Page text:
I said I’d be looking at a weird Christmas movie this year, so here we go. Santa Claus Conquers The Martians is a title that’s somehow both misleading and not misleading. Yes, there are Martians in this movie, and yes, it does mix Christmas with science fiction. But conquers is a very strong word. Then again, Santa Claus Inspires the Martians, or Santa Claus Brings Joy to the Martians, just aren’t nearly as good for titles.
While there isn’t a lot of information about the people involved in the creation of the movie, there is actually some detail on the production itself. The concept came from producer and writer Paul Jacobson, who mostly worked as a unit manager for Howdy Doody, and wanted to start working on features himself. He described it as a “yuletide science fiction fantasy”, and believed it could fill a gap in the market. “Except for the Disneys, there’s very little in film houses that children recognize as their own.”
Most of the movie was filmed on Long Island, in a studio owned by Joseph E. Levine. Jacobson described the studio as full of wonderfully cooperative technicians, which helped them get a lot of production value from their low budget. He also enjoyed the fact that they were able to film in colour, which still wasn’t very common with low-budget movies.
The movie ended up releasing in time for Christmas in 1964. Although the budget for the movie was roughly $200,000, there’s no information about how much the movie earned, beyond a New York Times article saying that the film “reaped a box office bonanza in a regular, multi theatre booking.” The movie received mostly negative reviews, with several reviews saying it’s so bad it’s good. It’s since entered the public domain, and has enjoyed a number of home video releases, regular TV airings even to this day. It even received a novelization in 2005 by Lou Harry, which included a DVD of the original film. The novel was written from the perspective of one of the children characters now as an adult.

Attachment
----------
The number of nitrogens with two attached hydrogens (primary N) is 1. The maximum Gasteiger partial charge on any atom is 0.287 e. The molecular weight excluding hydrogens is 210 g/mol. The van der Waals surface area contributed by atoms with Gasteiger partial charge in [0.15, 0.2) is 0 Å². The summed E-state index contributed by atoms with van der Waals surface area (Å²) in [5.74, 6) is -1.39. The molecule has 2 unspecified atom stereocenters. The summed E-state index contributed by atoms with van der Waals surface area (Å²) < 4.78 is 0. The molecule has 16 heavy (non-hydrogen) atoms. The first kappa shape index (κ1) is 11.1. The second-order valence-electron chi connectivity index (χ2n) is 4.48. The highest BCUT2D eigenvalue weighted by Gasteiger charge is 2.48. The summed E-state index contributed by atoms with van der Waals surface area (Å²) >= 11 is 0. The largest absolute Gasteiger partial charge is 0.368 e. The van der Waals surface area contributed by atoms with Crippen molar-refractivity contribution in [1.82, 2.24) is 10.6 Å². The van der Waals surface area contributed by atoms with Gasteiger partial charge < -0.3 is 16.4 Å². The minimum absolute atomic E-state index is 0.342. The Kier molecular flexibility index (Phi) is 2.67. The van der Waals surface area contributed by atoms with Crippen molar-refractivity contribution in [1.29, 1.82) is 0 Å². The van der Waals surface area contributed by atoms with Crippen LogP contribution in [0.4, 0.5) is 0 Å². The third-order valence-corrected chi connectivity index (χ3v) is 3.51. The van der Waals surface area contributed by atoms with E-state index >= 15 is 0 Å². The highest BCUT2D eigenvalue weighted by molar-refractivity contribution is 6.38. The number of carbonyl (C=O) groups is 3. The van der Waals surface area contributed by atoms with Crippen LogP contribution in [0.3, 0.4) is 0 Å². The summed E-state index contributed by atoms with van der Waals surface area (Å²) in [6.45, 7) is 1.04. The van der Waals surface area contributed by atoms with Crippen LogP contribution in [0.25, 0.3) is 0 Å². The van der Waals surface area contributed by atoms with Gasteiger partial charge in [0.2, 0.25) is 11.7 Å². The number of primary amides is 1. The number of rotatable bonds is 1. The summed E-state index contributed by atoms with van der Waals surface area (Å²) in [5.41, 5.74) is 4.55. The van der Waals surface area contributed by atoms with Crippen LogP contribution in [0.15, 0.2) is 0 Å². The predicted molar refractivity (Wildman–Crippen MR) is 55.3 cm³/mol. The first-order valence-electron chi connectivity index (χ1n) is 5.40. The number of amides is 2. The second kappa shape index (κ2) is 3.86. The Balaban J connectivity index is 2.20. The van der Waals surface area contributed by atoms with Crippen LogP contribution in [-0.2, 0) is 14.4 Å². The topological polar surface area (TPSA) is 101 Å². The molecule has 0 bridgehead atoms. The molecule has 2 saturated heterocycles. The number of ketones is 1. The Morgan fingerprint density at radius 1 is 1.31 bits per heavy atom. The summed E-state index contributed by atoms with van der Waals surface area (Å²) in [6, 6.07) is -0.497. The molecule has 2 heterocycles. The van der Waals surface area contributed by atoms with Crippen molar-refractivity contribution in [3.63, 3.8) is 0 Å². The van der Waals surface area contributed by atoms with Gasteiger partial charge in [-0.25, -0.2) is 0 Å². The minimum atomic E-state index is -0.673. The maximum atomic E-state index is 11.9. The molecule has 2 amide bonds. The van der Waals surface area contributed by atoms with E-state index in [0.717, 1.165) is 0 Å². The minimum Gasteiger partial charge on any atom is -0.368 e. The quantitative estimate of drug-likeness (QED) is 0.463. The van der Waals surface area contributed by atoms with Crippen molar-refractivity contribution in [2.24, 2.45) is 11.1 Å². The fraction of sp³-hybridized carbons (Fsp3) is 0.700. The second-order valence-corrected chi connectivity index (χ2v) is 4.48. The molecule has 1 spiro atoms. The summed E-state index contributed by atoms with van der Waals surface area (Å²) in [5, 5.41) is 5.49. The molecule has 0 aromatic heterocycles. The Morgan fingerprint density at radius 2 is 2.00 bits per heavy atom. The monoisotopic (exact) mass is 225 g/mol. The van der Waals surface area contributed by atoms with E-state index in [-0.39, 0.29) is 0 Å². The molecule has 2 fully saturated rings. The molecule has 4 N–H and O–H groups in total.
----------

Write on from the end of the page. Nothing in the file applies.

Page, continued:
As weird as this movie may sound, it is actually historically significant in a couple of ways. First, it’s the first documented appearance of Mrs. Claus on screen, coming out mere weeks before the TV special, Rudolph The Red-Nosed Reindeer. It features the on-screen debut of Pia Zadora, who eventually became a fairly successful singer and is still performing today in Las Vegas. Another famous cast member is John Call, who portrayed Dr. Grimwig in the original theater run of Oliver!. He plays the big man himself in this movie. Oh, and the two Earthling kids are also portrayed by Broadway stars, as Victor Stiles portrayed a pickpocket in Oliver!, while Donna Conforti was a bit player in 1963’s Here’s Love, a musical adaptation of Miracle on 34th Street.
There’s no use in pretending this movie is good from a quality standpoint. It’s not. The dialogue is often wishy washy and cliché, the video quality is poor (not surprising given the low budget), and it’s just an overall silly movie. But that’s also the movie’s charm. The plot is basically that the Martian children are distracted by Earth shows, especially around Christmas time. They don’t know what play is like as they’re basically treated as adults from a young age. They don’t know what it means to have fun and joy. The leaders of Mars see this as a problem and decide the kids need to learn how to have fun, so they decide to kidnap Santa Claus. Of course with all the mall Santas around, they don’t know which one to kidnap.
They also kidnap a couple of kids after these kids inform them about the North Pole, just so they don’t warn anyone. What follows is a strange adventure on Mars where Santa builds a toy factory, one of the advisors to the … I guess king of Mars … decides that kids shouldn’t be allowed to be kids, and there’s some sort of final fight where a bunch of kids attack him with toys.
This movie is impossible to take seriously, but I imagine that’s the point. If you’re in the right mood, it’s entertaining and charming. It was clearly a creative idea, just one that doesn’t really deserve a full-length movie. At least, I can’t figure out how to turn it into a good movie, but as a special for a Sci-Fi kid’s show, why not?
Because this movie is public domain, you can easily find the full movie on YouTube if you wanted. If you’re in the right mood, it’ll probably be good for a laugh. At the very least, it’s got a really catchy theme song.
I’m hoping to look at both of the Fantastic Beast movies before the New Year. I have a week off of work between Christmas and New Year’s, so that shouldn’t be hard. I also hope to catch up on some video games in that week. I started Spider-Man for the PS4 back in July and I’m still working on it. Then I’ll kick off 2021 with Sean Connery Month to commemorate the late Scottish actor.